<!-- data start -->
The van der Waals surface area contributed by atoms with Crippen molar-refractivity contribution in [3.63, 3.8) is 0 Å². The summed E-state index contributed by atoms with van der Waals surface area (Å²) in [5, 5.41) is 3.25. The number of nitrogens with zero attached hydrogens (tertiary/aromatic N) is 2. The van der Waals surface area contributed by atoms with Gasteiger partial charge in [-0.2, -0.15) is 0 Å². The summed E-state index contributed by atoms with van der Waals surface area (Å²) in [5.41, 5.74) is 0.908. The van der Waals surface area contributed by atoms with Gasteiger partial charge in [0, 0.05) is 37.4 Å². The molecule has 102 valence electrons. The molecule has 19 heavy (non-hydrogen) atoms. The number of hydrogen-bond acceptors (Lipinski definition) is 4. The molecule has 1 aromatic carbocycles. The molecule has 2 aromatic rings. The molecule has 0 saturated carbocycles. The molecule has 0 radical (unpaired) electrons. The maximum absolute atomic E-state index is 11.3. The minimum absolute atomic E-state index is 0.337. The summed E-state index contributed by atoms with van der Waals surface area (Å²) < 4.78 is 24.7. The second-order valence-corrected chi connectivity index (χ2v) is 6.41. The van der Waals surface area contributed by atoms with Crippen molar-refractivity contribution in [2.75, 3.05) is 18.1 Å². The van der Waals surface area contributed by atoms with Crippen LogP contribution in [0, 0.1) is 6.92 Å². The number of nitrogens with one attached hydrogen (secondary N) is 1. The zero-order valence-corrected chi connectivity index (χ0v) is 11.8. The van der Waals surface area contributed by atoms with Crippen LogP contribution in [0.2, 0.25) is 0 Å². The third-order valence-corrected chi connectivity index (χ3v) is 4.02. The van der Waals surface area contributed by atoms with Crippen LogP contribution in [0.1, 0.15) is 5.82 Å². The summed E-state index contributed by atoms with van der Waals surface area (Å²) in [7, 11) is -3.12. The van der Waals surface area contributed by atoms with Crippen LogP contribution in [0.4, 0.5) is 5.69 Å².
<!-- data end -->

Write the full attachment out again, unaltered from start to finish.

The van der Waals surface area contributed by atoms with Crippen molar-refractivity contribution in [3.63, 3.8) is 0 Å². The summed E-state index contributed by atoms with van der Waals surface area (Å²) in [5, 5.41) is 3.25. The number of nitrogens with zero attached hydrogens (tertiary/aromatic N) is 2. The van der Waals surface area contributed by atoms with Gasteiger partial charge in [-0.2, -0.15) is 0 Å². The summed E-state index contributed by atoms with van der Waals surface area (Å²) in [5.41, 5.74) is 0.908. The van der Waals surface area contributed by atoms with Gasteiger partial charge in [0, 0.05) is 37.4 Å². The molecule has 102 valence electrons. The molecule has 19 heavy (non-hydrogen) atoms. The number of hydrogen-bond acceptors (Lipinski definition) is 4. The molecule has 1 aromatic carbocycles. The molecule has 2 aromatic rings. The molecule has 0 saturated carbocycles. The molecule has 0 radical (unpaired) electrons. The maximum absolute atomic E-state index is 11.3. The minimum absolute atomic E-state index is 0.337. The summed E-state index contributed by atoms with van der Waals surface area (Å²) < 4.78 is 24.7. The second-order valence-corrected chi connectivity index (χ2v) is 6.41. The van der Waals surface area contributed by atoms with Crippen molar-refractivity contribution in [2.75, 3.05) is 18.1 Å². The van der Waals surface area contributed by atoms with Crippen LogP contribution in [0, 0.1) is 6.92 Å². The number of nitrogens with one attached hydrogen (secondary N) is 1. The zero-order valence-corrected chi connectivity index (χ0v) is 11.8. The van der Waals surface area contributed by atoms with Crippen LogP contribution in [0.2, 0.25) is 0 Å². The third-order valence-corrected chi connectivity index (χ3v) is 4.02. The van der Waals surface area contributed by atoms with Crippen LogP contribution in [0.1, 0.15) is 5.82 Å². The summed E-state index contributed by atoms with van der Waals surface area (Å²) in [7, 11) is -3.12. The van der Waals surface area contributed by atoms with Crippen LogP contribution in [0.4, 0.5) is 5.69 Å².